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Communion Meditations (2018)

 

More Blessed

Originally scheduled for October 7

This verse contains one of the historical oddities of the New Testament. Most of us have heard the saying, “it is more blessed to give than to receive.” This is the only place in the New Testament where that statement is found; the Gospels do not record it. Evidently Paul obtained it from some source, probably one of the other apostles. Luke thought it sufficiently important that it was written down here in the Book of Acts. The phrase is so striking that sometimes we miss the point of what Paul is saying here. The key to this message is the phrase, “I have shown you…” We learn best by example; and Paul is pointing out his example to these Christians. He reminds them of the example that he has set before them which illustrates the saying of Christ given here.

He gives us three examples here that would have been obvious to his listeners.

·         The first is that he had worked hard to support himself and indeed those who had come with him as missionaries. In short, he was not a burden on anyone there but provided for the entire mission through the work of his own hands. Paul was a tent maker, and this gave us the phrase “tent maker missionary.”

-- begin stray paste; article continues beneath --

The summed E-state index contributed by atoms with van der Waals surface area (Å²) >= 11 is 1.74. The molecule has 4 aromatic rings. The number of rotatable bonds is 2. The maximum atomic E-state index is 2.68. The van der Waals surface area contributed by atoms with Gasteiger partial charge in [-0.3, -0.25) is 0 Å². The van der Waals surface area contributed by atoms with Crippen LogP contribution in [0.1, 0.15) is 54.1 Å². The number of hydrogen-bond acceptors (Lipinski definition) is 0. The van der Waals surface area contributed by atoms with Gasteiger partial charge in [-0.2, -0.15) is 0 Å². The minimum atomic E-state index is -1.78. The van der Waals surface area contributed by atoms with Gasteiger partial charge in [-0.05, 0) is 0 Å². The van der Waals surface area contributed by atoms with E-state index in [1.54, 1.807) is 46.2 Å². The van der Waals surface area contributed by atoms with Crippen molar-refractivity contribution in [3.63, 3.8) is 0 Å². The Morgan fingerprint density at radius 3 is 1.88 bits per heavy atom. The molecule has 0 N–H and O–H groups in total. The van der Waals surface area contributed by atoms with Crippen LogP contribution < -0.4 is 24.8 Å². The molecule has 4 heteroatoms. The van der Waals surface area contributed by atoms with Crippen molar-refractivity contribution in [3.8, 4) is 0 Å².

·         This, however, was not sufficient. He tells us also that we must be about the Christians business of helping the weak. It is a constant of the church that the poor are always with us; so are those with physical infirmities and those suffering from various diseases. His care for the church included helping these people.

·         In all this, he asks them to remember the words of Jesus. The guide to the Christian life is the imitation of Christ. To understand how to do that, we must read and meditate upon the Scriptures which tell us of what Christ did and why.

Indeed, we may look at Jesus in the same light. He did not come to us as a conquering king. He came to us as a poor child born in a manger. In his adult ministry he was an itinerant preacher, living in poverty. When you consider that this is the very Son of God, and that he chose this way to live on earth, you can see that he was telling us by example how much pomp, ceremony and wealth really don’t matter. We know also that he was constantly concerned for the weak, the outcast — the “nobodies” of his time. Good people would not associate with tax collectors and prostitutes; Jesus partied with them.

At his command we remember his supreme example. Jesus, the Messiah, came with the purpose of dying on the cross so that we might have salvation. It is his body, it is his blood that are presented to us in communion. We “do this in remembrance” of him. This is the supreme example of caring for the weak, for not one of us can produce his own salvation. By his sacrifice he opened the doors of heaven to all who would come. Consider, then, the example of Christ set for you as you partake.

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